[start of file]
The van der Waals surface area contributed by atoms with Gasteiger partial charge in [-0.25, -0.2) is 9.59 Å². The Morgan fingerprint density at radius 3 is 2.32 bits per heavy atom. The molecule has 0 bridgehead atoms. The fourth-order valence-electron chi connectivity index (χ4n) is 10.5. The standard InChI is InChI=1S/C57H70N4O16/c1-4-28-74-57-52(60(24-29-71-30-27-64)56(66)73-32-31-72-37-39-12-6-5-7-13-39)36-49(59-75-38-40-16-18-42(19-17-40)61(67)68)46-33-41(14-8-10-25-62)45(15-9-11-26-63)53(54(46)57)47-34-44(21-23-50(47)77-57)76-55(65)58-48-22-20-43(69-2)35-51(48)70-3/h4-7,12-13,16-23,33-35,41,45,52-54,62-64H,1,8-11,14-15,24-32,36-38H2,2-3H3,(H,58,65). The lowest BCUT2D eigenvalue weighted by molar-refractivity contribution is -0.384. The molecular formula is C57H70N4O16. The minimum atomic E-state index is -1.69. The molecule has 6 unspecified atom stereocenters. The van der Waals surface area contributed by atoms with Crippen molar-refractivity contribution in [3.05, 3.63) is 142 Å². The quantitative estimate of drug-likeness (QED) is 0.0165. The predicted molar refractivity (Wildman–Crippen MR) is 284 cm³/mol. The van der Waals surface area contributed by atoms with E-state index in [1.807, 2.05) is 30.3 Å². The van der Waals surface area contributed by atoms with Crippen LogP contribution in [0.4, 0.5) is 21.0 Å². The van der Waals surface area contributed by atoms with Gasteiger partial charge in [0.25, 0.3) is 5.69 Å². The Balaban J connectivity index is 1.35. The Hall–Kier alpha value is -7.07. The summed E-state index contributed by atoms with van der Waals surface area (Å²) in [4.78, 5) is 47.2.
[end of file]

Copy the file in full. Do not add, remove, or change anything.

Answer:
The van der Waals surface area contributed by atoms with Gasteiger partial charge in [-0.25, -0.2) is 9.59 Å². The Morgan fingerprint density at radius 3 is 2.32 bits per heavy atom. The molecule has 0 bridgehead atoms. The fourth-order valence-electron chi connectivity index (χ4n) is 10.5. The standard InChI is InChI=1S/C57H70N4O16/c1-4-28-74-57-52(60(24-29-71-30-27-64)56(66)73-32-31-72-37-39-12-6-5-7-13-39)36-49(59-75-38-40-16-18-42(19-17-40)61(67)68)46-33-41(14-8-10-25-62)45(15-9-11-26-63)53(54(46)57)47-34-44(21-23-50(47)77-57)76-55(65)58-48-22-20-43(69-2)35-51(48)70-3/h4-7,12-13,16-23,33-35,41,45,52-54,62-64H,1,8-11,14-15,24-32,36-38H2,2-3H3,(H,58,65). The lowest BCUT2D eigenvalue weighted by molar-refractivity contribution is -0.384. The molecular formula is C57H70N4O16. The minimum atomic E-state index is -1.69. The molecule has 6 unspecified atom stereocenters. The van der Waals surface area contributed by atoms with Crippen molar-refractivity contribution in [3.05, 3.63) is 142 Å². The quantitative estimate of drug-likeness (QED) is 0.0165. The predicted molar refractivity (Wildman–Crippen MR) is 284 cm³/mol. The van der Waals surface area contributed by atoms with E-state index in [1.807, 2.05) is 30.3 Å². The van der Waals surface area contributed by atoms with Crippen LogP contribution in [0.4, 0.5) is 21.0 Å². The van der Waals surface area contributed by atoms with Gasteiger partial charge in [0.25, 0.3) is 5.69 Å². The Balaban J connectivity index is 1.35. The Hall–Kier alpha value is -7.07. The summed E-state index contributed by atoms with van der Waals surface area (Å²) in [4.78, 5) is 47.2.